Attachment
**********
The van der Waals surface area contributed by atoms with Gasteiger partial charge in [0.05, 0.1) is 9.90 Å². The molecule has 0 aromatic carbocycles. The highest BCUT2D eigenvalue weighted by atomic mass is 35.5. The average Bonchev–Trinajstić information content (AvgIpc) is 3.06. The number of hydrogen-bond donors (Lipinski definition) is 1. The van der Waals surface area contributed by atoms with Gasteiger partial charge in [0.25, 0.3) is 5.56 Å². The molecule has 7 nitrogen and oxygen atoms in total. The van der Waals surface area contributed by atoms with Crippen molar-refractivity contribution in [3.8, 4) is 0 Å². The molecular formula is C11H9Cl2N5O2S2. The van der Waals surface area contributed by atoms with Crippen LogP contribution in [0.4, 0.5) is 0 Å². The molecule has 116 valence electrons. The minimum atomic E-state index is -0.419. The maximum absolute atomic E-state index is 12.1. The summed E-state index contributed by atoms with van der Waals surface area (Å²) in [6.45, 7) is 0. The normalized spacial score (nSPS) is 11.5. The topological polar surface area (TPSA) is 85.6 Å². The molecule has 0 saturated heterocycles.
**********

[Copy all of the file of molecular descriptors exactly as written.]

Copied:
The van der Waals surface area contributed by atoms with Gasteiger partial charge in [0.05, 0.1) is 9.90 Å². The molecule has 0 aromatic carbocycles. The highest BCUT2D eigenvalue weighted by atomic mass is 35.5. The average Bonchev–Trinajstić information content (AvgIpc) is 3.06. The number of hydrogen-bond donors (Lipinski definition) is 1. The van der Waals surface area contributed by atoms with Gasteiger partial charge in [0.25, 0.3) is 5.56 Å². The molecule has 7 nitrogen and oxygen atoms in total. The van der Waals surface area contributed by atoms with Crippen molar-refractivity contribution in [3.8, 4) is 0 Å². The molecular formula is C11H9Cl2N5O2S2. The van der Waals surface area contributed by atoms with Crippen LogP contribution in [0.4, 0.5) is 0 Å². The molecule has 116 valence electrons. The minimum atomic E-state index is -0.419. The maximum absolute atomic E-state index is 12.1. The summed E-state index contributed by atoms with van der Waals surface area (Å²) in [6.45, 7) is 0. The normalized spacial score (nSPS) is 11.5. The topological polar surface area (TPSA) is 85.6 Å². The molecule has 0 saturated heterocycles.